Oh, and she co-chaired committees for two major local events: the 2012 World Choir Games and Major League Baseball’s 2015 All-Star Game.
“Some of my friends have accused me of never saying no,” Humes joked.
“It never ceases to amaze me how many things she’s able to juggle,” said Saralou Durham, who has known Humes for some 50 years. “She’s always doing something for someone.”
Durham, a longtime fellow Junior League member who serves on the organization’s board, added up funds raised through all of Humes’ efforts through the years. She estimated that Humes has raised more than $6 million through her work.
“It’s totally remarkable,” Durham said. “I don’t think there are very many people who would be able to claim that.”
Humes was surprised when Durham came up with that figure. “I’ve never thought about that or added that up … You just do it because you enjoy it.”
Creative and fun to work with
Importantly, Humes helps her fellow volunteers enjoy the work of giving back, too.
“She’s so much fun to work with,” said Judy Dalambakis, who met Humes 30-plus years ago and has volunteered with her at multiple organizations, including the Junior League, Playhouse in the Park, Cincinnati Parks Foundation, University of Cincinnati and The Christ Hospital. “She’s just one of the most creative, enthusiastic people that I’ve ever known.”
“When you see Marty, she always has this big smile on her face,” she added. “She just is someone that you want to be with and soak up that positive energy.”
“Anything Marty calls and asks me to do, I always end up doing,” Durham said. “She’s able to elicit that excitement no matter what she’s doing … I know no one else like her.”
“I think when you really believe in something, you’re enthusiastic about it,” Humes explained. “You certainly couldn’t persuade other people to do something if you aren’t enthusiastic or really believe in it yourself.”
Humes sees similar passion in her fellow volunteers. “The volunteer community in Cincinnati is exceptional,” she said. “I’ve been to lots of other places, and I just think we have this enthusiasm for life here and we want to share that. People believe in this city.”
As for keeping volunteer work fun, “It’s that esprit de corps, that’s how I look at it,” she said. “I want people to feel good about what they’re doing. … I try to find ways to make people happy when they’re doing something that I know is for a good purpose so that they’ll want to stay involved. It benefits the organization and the community when people love what they do.”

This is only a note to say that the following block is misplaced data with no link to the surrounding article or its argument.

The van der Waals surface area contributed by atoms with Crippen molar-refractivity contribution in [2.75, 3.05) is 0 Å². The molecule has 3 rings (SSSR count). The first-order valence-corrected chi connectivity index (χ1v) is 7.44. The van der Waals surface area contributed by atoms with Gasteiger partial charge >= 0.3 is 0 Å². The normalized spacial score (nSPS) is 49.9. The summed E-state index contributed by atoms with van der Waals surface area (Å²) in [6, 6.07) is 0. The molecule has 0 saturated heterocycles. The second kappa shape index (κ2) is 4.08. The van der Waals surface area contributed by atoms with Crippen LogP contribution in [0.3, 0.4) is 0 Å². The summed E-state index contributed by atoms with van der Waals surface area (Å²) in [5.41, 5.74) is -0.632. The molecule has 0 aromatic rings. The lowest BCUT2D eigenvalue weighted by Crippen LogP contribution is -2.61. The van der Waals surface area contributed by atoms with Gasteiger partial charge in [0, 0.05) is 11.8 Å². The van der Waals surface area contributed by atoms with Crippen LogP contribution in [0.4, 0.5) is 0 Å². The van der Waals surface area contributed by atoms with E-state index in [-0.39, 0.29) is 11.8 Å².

Beyond her many volunteer roles, among the other things Humes loves to do is to babysit her nine-month-old granddaughter, which she does two or three days a week. “We’re all smitten, and it’s a pleasure to watch her,” she said.
She also loves to travel, be it during the trips she helps organize for the Cincinnati Woman’s Club or on her own time with friends. “I have some really good friends, I will tell you that,” she said.
Still going strong
With more than four decades of volunteering under her belt, Humes shows no sign of slowing down anytime soon.
“I keep joking that I’m going to retire sometime,” she added. “But the truth is that I really enjoy working on things with people.”
“She’s like the Energizer bunny,” Dalambakis said. “She’s just touched so many lives and just continues on. … She truly is one of the hardest working volunteers that I know.”
“She’s still going strong,” Durham said. “Again and again, she’s a woman who says ‘yes’ and then follows through. She’s the kind of person we’re just so lucky to have in Cincinnati. She just inspires me all the time.”
2023 National Philanthropy Day luncheon
Thursday, Nov. 16, Music Hall Ballroom
Presented by AFP Cincinnati, the luncheon recognizes individuals and organizations for their contributions to Greater Cincinnati nonprofits. Networking: 11 a.m. Program and luncheon: 11:30 a.m.-1 p.m. Tickets: $100 (nonprofit) and $150 (corporate).